Adam Hughes is the author of four full length collections- most recently Deep Cries Out to Deep (Aldrich Press, 2017) and Allow the Stars to Catch Me When I Rise (Salmon Poetry, 2017). He lives and writes in the foothills of Virginia’s Blue Ridge Mountains.
Sometimes the line between friend
and familiar is inconvenient.
I hugged him and felt his willow bones
growing out of my own roots,
exiting my skin. His bloodshot
voice echoed through me
like a windchime made from discarded
amulets, broken teacups, and the teeth
of ancient birds. After he left
I lit the altar on which we offered
our second fruits to keep ourselves warm
and sang along with the flames—
a song so hideously sacred.
all my pens
the ink an opus
of the hushed,
BECAUSE POETS ARE TEA-SIPPING SADSACKS
for Buffy Hastings
I like tea. But I am not a sipper.
I gulp. After I read his words I laughed
in the shower—mainly because
the water was so warm and the room
was so cold. The fog in the bathroom
made it an upland forest
on a fall morning. I dried
in the cold of a barren coastline
and dressed among the breakers.
I sipped some water
and laid back down in bed,
warm and dry
and covered by
a million fibers
of a day not yet lived.
Next door, an unhappy
baby, nearby a mouse
moves among my scattered
for another time,
and I slam my hand
against the bed
to frighten it away.
I don’t hear it anymore
but I think it’s just waiting
me out. It knows.
Today I leave, my sadness
slung over my shoulder,
fixed bayonet. A bag
of lunch and melancholy.
Poets are all
bravado in the morning
and shame in the evening
and something approaching
honesty in the night.
KEMPER STREET HYMNS
(originally published in the collection Deep Cries Out to Deep)
and Lynchburg’s Largest Indoor Flea Market,
I share a room with a mouse.
At night, in my sleep,
my wings are molting.
Around me swirl like galaxies
the souls of midnight dancers,
mechanics in company trucks,
busloads of empty seats and lonely passengers,
clouds of plankton passing through the baleen
of a city at night.
This crenelated life, this parapet
from which we breathe against
the gravity that opposes our rising
Through these thin walls and leaking
windows I hear
the harmony of lives that will only
cross in this exchange of sound
and speed and light. I only notice
when I think about it—the rest of the time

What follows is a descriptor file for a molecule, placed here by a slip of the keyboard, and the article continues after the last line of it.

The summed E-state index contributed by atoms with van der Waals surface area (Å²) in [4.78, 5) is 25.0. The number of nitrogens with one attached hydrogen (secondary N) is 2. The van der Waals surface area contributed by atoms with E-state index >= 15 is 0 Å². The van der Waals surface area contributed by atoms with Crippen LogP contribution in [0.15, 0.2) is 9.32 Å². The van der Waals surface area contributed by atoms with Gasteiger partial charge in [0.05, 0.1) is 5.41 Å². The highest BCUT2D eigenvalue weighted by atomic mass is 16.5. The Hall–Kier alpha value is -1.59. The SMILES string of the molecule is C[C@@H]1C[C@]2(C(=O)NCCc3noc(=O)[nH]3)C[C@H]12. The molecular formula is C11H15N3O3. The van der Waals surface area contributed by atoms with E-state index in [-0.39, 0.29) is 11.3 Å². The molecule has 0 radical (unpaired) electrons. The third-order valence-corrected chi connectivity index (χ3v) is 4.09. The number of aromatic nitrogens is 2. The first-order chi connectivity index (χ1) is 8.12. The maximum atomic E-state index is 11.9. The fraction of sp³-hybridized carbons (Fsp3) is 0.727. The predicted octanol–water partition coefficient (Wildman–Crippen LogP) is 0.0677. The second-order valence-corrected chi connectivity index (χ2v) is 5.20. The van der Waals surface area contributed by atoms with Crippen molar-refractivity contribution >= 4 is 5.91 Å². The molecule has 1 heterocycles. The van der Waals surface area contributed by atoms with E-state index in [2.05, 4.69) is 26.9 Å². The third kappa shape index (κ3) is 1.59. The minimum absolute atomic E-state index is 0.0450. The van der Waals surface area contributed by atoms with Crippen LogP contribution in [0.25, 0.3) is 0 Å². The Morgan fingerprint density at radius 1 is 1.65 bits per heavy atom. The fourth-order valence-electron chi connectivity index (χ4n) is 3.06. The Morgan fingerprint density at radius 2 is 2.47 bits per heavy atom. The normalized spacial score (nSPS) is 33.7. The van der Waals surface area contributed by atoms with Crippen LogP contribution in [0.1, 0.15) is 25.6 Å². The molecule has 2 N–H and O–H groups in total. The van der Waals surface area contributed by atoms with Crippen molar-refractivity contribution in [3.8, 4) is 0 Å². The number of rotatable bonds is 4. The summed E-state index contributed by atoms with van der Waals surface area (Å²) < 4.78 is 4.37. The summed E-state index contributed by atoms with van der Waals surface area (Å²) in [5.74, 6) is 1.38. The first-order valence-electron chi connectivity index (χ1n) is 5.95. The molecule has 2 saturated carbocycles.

they pass without fanfare
and all my bricks are mortared
with their hum and subtle vibration.
Praise the firefly lamplights. Praise
the soft swoosh of cars on wet streets.
Praise the warm that glows
like a cave fire beneath these blankets.
Praise the air that sags
between us like old hammocks,
like old men for whom the glory
has moved on, like old socks
that no longer clutch
the way they used to when they were young.
Praise the altar on which we burn.
More love is the lyric
of the world that passes outside
these windows, though sometimes
the words are garbled,
songs stuck in the throat
like a swallowed fishhook.
Some nights I sit beside these windows
and I cannot get up, heavy
with unlived lives and my knees
creaking from penitence.
Outside, above the rooftops,
the sky is a fading fire.
Tonight the fugitive gods limp
away, down the street towards the rows
of liquor stores and quick marts.
In their place come new gods
and they strut with the swagger
with praise not yet cut
with disillusion. Hope lies
and lies well.
Tonight I’m another
broken psalm, another halfhearted prayer,
another forgotten feast day of another
forgotten saint, another anointing
with counterfeit oil.
When the dawn begins to streak
the horizon like blood poisoning,
I’ll wake with the courage
of a mid-road turtle,
fully believing in the strength
of my own shell, hiding
between the tires.
My heart sings ancient songs
in old dialects and the liturgy
is not translated. I follow along
for the music of the language,
but unsure of its exact meaning.
Then it comes, like a sudden
rain beneath a sun-crowned sky—
something nameless. And for a moment
the rim of my cup tastes
what lies inside. And it is good.